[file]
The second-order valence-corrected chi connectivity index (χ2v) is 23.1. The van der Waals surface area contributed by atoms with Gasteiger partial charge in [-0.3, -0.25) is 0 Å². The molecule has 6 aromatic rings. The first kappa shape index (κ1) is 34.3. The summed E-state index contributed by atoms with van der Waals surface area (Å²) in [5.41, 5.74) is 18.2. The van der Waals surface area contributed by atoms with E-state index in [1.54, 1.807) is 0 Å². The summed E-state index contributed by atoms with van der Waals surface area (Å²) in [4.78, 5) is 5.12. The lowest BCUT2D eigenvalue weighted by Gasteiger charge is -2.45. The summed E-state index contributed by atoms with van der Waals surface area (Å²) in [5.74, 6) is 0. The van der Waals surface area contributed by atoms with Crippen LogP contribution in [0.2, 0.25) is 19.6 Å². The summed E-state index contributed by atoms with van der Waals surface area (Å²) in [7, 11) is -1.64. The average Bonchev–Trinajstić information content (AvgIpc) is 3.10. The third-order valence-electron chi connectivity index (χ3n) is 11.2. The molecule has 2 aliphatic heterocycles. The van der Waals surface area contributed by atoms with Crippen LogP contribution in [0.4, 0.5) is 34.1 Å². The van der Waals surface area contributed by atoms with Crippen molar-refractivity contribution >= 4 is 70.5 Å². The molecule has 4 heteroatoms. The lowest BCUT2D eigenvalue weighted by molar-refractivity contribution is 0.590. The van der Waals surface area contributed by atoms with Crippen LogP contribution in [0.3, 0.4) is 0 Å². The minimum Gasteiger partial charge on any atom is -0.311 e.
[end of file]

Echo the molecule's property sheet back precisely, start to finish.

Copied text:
The second-order valence-corrected chi connectivity index (χ2v) is 23.1. The van der Waals surface area contributed by atoms with Gasteiger partial charge in [-0.3, -0.25) is 0 Å². The molecule has 6 aromatic rings. The first kappa shape index (κ1) is 34.3. The summed E-state index contributed by atoms with van der Waals surface area (Å²) in [5.41, 5.74) is 18.2. The van der Waals surface area contributed by atoms with E-state index in [1.54, 1.807) is 0 Å². The summed E-state index contributed by atoms with van der Waals surface area (Å²) in [4.78, 5) is 5.12. The lowest BCUT2D eigenvalue weighted by Gasteiger charge is -2.45. The summed E-state index contributed by atoms with van der Waals surface area (Å²) in [5.74, 6) is 0. The van der Waals surface area contributed by atoms with Crippen LogP contribution in [0.2, 0.25) is 19.6 Å². The summed E-state index contributed by atoms with van der Waals surface area (Å²) in [7, 11) is -1.64. The average Bonchev–Trinajstić information content (AvgIpc) is 3.10. The third-order valence-electron chi connectivity index (χ3n) is 11.2. The molecule has 2 aliphatic heterocycles. The van der Waals surface area contributed by atoms with Crippen LogP contribution in [0.4, 0.5) is 34.1 Å². The van der Waals surface area contributed by atoms with Crippen molar-refractivity contribution >= 4 is 70.5 Å². The molecule has 4 heteroatoms. The lowest BCUT2D eigenvalue weighted by molar-refractivity contribution is 0.590. The van der Waals surface area contributed by atoms with Crippen LogP contribution in [0.3, 0.4) is 0 Å². The minimum Gasteiger partial charge on any atom is -0.311 e.